With the latest misleading rhetoric Mr. Mitchell has chosen to use to frame his distorted view on Open Skies, it seems that he would have you imagine that the U.S. air cargo industry will come under threat if the U.S. government properly enforces our Open Skies agreements. He makes the incorrect assumption that if the U.S. government stops allowing subsidized airlines, specifically those from the UAE, Emirates and Etihad, to distort the U.S. aviation market, the UAE government might threaten FedEx’s cargo hub in Dubai. It’s an argument that is deeply flawed and defies simple logic, so we are here, yet again, to set the record straight.
Passengers, Not Cargo
First and foremost – our request of the U.S. government to take action to enforce our Open Skies agreements with the UAE’s and State of Qatar’s passenger carriers (Qatar Airways, Etihad, and Emirates) – does not impact cargo carriers. Period. Full stop. Our Open Skies agreements with Qatar and the UAE approach cargo services separately from passenger carriers and enjoy freedoms that passenger carriers do not. We are not asking that the U.S. government address the cargo aspects of these agreements, but rather the exploitation of Open Skies by the State of Qatar and the United Arab Emirates through their state-owned passenger carriers.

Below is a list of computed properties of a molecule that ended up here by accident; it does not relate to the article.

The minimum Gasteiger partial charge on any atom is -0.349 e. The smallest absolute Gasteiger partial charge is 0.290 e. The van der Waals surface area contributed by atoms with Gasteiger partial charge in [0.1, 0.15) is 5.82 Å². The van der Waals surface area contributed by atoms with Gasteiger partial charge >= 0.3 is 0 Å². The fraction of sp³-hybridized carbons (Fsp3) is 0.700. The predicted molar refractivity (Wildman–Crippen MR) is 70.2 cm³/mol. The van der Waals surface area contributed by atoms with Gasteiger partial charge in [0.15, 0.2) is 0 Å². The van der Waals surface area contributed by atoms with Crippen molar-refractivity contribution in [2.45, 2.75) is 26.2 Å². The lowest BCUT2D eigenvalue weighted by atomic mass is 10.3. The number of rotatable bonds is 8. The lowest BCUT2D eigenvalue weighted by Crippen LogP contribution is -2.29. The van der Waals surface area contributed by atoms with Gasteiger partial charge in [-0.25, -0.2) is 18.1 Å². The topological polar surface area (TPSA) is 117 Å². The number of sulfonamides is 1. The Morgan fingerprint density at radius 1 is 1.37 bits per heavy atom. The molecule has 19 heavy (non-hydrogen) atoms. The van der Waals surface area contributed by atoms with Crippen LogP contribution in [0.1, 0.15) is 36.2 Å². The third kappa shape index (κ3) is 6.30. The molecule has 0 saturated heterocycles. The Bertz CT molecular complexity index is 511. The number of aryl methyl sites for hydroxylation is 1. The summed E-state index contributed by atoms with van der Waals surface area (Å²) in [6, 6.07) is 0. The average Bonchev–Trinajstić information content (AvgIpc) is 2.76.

FedEx, and other carriers including UPS, DHL, and Middle Eastern cargo companies, utilize a cargo hub in Dubai to bring in and sort cargo and then distribute it to Africa, Asia, and the rest of the Middle East. The reason this cargo hub is used by so many carriers is due to its geographic position, which allows long-haul cargo aircraft to reach nearly two-thirds of the world’s population from Dubai with a direct flight. As Dubai continues to expand its reach as a global trade center, it is illogical to believe that the UAE would undermine its own hub and harm its economic aspiration. It is also illogical for the UAE to harm FedEx’s market share in their hub; they need FedEx in Dubai for western imports and for their own cargo operations’ access to the U.S. marketplace. Mitchell’s arguments run counter to the UAE’s own self-interest. And if there is anything we know about the UAE, it is that they act first in their own self-interest.
It’s also important to point out that historically FedEx has supported government action against state-subsidized competition; at least when the company felt unfair competition impacted its business. During negotiations for the Trans-Pacific Partnership, FedEx’s position was firmly anti-subsidy. A senior vice president of FedEx at one point stated, “We are very happy to compete on a level playing field, but we don’t want subsidies to the postal units to come into express businesses and then compete with us in an unfair advantage.” Does that sound familiar? It should, because that is the crux of Americans for Fair Skies’ argument for action to enforce Open Skies. Subsidies should not provide an unfair advantage.FedEx cannot support fair trade only when it is convenient. It’s impossible to claim to support fair trade and Open Skies while simultaneously attempting to ignore/undermine the elements of Open Skies policies that make them effective.